Late Riser is the second album from the band named after both Christina Cone's father and grandfather (who share a birthday as well as a name), but the first with partner Andrew Doherty. It has had a long gestation period, with Cone and Doherty spending three years recording songs, making sure every tiny part was just as they wanted it to be. The songs have that feel of weight of behind them that you get when they develop organically, and are slowly shaped into the finished article.
The first single, Arizona, is understandably getting a lot of the attention. The song grew out of her reaction to her brother coming out and introducing her to his first boyfriend. It's a very radio-friendly song, with a wonderful soaring guitar melody, and has already been streamed over eleven million times on Spotify. Wide Awake is the second single, and opens the album to great effect. Described as a coming-of-age story about how to accept your own failures and thoughts, it's the perfect marriage of Cone's delicate vocals and a vibrant guitar driven melody.
Outside of the two singles, there are plenty of other tracks to love. Failure is a catchy and upbeat love song, and features Cone's best vocal performance. The title track was written on the G train in Brooklyn, with Cone singing it into her phone to get it captured. It's a captivating song with a lot going on, so you pick out more detail with every listen. All Along closes the record, and features a reprise of the chorus melody from Arizona, in a song about Cone's mother and their bond. It's a haunting way to end the album, but full of intense beauty.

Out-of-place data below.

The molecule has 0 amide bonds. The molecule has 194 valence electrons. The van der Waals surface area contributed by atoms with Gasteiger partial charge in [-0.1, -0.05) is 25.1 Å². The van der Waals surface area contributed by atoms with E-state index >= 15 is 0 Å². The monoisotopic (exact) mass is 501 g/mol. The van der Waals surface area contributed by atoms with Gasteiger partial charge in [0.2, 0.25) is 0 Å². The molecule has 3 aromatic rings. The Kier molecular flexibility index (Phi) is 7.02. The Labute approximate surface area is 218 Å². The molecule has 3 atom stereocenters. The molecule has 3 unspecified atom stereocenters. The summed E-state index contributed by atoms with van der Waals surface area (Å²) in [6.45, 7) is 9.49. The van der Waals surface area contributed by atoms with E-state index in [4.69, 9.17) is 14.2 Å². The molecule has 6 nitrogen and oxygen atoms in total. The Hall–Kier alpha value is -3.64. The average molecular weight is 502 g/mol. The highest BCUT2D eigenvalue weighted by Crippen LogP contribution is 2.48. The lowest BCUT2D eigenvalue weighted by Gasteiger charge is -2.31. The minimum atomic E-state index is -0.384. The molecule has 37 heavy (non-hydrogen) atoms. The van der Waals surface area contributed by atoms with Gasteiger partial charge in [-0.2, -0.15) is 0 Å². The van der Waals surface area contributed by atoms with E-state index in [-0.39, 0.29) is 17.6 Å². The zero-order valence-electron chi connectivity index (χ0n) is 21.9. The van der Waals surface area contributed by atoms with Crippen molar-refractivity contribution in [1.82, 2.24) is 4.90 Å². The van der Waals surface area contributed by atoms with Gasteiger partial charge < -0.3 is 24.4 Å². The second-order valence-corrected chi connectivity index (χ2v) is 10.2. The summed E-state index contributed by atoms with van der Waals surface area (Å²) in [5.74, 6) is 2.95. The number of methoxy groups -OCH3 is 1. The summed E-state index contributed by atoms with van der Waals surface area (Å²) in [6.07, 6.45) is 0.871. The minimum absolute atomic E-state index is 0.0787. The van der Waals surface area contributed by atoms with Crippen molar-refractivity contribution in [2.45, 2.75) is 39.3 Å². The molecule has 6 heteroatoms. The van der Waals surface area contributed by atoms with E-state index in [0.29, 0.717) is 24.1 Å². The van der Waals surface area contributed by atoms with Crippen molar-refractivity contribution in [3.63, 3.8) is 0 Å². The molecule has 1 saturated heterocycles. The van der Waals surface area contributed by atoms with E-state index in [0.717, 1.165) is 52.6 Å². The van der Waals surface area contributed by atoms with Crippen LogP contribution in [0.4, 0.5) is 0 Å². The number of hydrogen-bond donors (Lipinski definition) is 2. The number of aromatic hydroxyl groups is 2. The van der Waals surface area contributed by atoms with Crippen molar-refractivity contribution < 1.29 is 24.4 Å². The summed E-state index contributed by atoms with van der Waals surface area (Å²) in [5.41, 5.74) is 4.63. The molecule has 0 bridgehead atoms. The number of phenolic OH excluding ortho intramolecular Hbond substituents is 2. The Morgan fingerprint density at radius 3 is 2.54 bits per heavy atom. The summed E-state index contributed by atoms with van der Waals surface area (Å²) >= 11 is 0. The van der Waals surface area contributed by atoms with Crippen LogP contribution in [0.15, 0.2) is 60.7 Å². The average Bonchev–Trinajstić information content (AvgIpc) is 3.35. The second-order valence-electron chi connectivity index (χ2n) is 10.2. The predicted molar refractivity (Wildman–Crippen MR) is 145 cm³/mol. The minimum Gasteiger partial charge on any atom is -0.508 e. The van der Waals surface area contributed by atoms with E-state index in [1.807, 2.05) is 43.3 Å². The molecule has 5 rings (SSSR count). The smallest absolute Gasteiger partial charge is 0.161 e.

The patient way in which the album has been created shines throughout, with every part of it sounding well crafted, and full of love. These are tracks with meaning, but just vague enough to allow the listeners to find their own truths within. There's touches of classical music to it, a hint of gospel, but most of all this is intelligent indie pop infused with fragility and genuine emotion that will envelop you and take you on a journey
|John Barry: The Mono Years 1957-1962||Vri: Ty Ein Tadau|
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